You don't really want to do statistics. You might take percents, means, standard deviations, maybe a Cohen's d here and there, but nothing fancy.  You're just trying to figure out what's going on.

It's often a good idea to rank things by raw scale. What is responsible for the bulk of deaths, the bulk of money moved, etc? What is big?  Then pay attention more to things, and ask more questions about things, that are big. (Or disproportionately high-impact.)

You may find that this process gives you contrarian beliefs, but often you won't, you'll just have a strongly fact-based assessment of why you believe the usual thing.  

There's a quality of ordinariness about fact-based beliefs. It's not that they're never surprising -- they often are. But if you do fact-checking frequently enough, you begin to have a sense of the world overall that stays in place, even as you discover new facts, instead of swinging wildly around at every new stimulus.  For example, after doing lots and lots of reading of the biomedical literature, I have sort of a "sense of the world" of biomedical science -- what sorts of things I expect to see, and what sorts of things I don't. My "sense of the world" isn't that the world itself is boring -- I actually believe in a world rich in discoveries and low-hanging fruit -- but the sense itself has stabilized, feels like "yeah, that's how things are" rather than "omg what is even going on."

In areas where I'm less familiar, I feel more like "omg what is even going on", which sometimes motivates me to go accumulate facts.

Once you've accumulated a bunch of facts, and they've "spoken to you" with some conclusions or answers to your question, you write them up on a blog, so that other people can check your reasoning.  If your mind gets changed, or you learn more, you write a follow-up post. You should, on any topic where you continue to learn over time, feel embarrassed by the naivety of your early posts.  This is fine. This is how learning works.

The advantage of fact posts is that they give you the ability to form independent opinions based on evidence. It's a sort of practice of the skill of seeing. They likely aren't the optimal way to get the most accurate beliefs -- listening to the best experts would almost certainly be better -- but you, personally, may not know who the best experts are, or may be overwhelmed by the swirl of controversy. Fact posts give you a relatively low-effort way of coming to informed opinions. They make you into the proverbial 'educated layman.'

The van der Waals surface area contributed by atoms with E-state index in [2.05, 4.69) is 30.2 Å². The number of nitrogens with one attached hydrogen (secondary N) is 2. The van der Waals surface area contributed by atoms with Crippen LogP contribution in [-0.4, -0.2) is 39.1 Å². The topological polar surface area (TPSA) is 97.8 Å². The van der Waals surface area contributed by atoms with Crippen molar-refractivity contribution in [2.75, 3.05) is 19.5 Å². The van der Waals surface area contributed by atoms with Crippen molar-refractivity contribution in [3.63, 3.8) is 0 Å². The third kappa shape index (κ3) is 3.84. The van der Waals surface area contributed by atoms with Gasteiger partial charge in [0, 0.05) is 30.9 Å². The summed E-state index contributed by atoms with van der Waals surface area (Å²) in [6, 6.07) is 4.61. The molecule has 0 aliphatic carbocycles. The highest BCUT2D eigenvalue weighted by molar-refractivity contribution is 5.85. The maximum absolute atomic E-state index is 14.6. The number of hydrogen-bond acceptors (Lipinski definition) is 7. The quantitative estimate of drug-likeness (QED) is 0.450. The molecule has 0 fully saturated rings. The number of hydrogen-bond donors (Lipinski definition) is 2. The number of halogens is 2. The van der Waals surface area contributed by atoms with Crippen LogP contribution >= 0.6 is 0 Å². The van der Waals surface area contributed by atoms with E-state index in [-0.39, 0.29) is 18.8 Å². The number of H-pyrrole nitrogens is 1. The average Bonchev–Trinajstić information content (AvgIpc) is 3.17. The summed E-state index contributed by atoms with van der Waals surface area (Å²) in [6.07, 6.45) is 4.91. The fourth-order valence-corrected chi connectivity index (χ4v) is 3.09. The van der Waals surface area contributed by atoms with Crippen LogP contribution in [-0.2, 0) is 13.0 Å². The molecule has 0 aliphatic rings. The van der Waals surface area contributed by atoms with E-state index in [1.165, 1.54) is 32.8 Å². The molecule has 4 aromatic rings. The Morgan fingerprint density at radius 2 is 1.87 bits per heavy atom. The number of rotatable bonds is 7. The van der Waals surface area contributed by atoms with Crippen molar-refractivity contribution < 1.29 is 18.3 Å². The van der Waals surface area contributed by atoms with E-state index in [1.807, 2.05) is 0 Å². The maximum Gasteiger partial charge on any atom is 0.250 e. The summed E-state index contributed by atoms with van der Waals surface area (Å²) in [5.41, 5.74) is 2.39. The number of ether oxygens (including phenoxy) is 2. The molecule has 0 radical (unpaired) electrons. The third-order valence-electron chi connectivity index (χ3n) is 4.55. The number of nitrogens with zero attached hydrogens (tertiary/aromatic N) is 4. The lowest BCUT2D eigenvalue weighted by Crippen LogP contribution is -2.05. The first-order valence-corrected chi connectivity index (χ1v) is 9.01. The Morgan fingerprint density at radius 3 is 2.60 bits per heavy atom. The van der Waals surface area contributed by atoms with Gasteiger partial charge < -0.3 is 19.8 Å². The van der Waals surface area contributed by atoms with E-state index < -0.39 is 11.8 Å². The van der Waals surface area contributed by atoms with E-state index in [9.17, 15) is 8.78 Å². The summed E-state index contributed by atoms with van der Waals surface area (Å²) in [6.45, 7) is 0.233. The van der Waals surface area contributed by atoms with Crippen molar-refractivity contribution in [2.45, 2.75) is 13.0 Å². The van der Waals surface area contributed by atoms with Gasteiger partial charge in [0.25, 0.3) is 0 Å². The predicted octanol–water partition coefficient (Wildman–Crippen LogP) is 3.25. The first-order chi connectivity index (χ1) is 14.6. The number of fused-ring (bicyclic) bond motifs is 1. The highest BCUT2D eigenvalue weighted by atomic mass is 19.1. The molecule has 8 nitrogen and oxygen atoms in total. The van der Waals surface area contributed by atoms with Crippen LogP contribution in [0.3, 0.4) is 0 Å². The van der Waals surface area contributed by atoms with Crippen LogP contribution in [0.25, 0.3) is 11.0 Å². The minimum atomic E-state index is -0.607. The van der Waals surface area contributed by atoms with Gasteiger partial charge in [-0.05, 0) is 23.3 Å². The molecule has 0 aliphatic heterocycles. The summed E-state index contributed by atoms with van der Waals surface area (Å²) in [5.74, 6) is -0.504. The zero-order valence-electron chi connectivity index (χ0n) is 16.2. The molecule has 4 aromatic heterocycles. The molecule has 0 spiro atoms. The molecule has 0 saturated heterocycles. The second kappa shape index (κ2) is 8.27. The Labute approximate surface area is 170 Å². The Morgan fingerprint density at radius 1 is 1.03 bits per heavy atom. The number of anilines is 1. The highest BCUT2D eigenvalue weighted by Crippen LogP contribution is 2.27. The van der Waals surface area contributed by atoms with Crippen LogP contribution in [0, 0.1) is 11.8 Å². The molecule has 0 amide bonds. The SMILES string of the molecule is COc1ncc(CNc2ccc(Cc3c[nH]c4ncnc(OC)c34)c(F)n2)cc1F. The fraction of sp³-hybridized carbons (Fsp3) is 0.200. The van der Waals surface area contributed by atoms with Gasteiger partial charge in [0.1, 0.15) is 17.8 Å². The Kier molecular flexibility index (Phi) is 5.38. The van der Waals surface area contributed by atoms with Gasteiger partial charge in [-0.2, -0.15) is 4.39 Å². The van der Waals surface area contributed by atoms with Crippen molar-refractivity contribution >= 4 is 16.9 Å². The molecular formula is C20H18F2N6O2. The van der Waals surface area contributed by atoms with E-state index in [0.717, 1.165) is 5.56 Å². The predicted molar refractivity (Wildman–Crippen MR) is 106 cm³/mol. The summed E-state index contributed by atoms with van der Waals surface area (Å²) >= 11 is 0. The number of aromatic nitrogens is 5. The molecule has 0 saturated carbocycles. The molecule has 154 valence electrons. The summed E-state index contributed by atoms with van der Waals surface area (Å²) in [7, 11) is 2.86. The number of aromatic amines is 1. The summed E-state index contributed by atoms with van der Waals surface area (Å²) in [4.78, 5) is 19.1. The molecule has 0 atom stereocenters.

Being an 'educated layman' makes you much more fertile in generating ideas, for research, business, fiction, or anything else. Having facts floating around in your head means you'll naturally think of problems to solve, questions to ask, opportunities to fix things in the world, applications for your technical skills.

Ideally, a group of people writing fact posts on related topics, could learn from each other, and share how they think. I have the strong intuition that this is valuable. It's a bit more active than a "journal club", and quite a bit more casual than "research".  It's just the activity of learning and showing one's work in public.

Meetup : Baltimore Area / UMBC Weekly Meetup

0 iarwain1 02 December 2016 05:55PM

Discussion article for the meetup : Baltimore Area / UMBC Weekly Meetup

WHEN: 04 December 2016 08:00:00PM (-0500)

WHERE: Performing Arts and Humanities Bldg Room 456, 1000 Hilltop Cir, Baltimore, MD 21250

Meeting is on 4th floor of the Performing Arts and Humanities Building. Permit parking designations do not apply on weekends, so park pretty much wherever you want.

Discussion article for the meetup : Baltimore Area / UMBC Weekly Meetup

Meetup : Washington, D.C.: Fun & Games

0 RobinZ 02 December 2016 03:07AM

Discussion article for the meetup : Washington, D.C.: Fun & Games

WHEN: 04 December 2016 03:30:00PM (-0500)

WHERE: Donald W. Reynolds Center for American Art and Portraiture

We will be meeting in the courtyard to hang out, play games, and engage in fun conversation.

Upcoming meetups:

  • Dec. 11: Game Theory
  • Dec. 18: Statistics

Discussion article for the meetup : Washington, D.C.: Fun & Games

View more: Next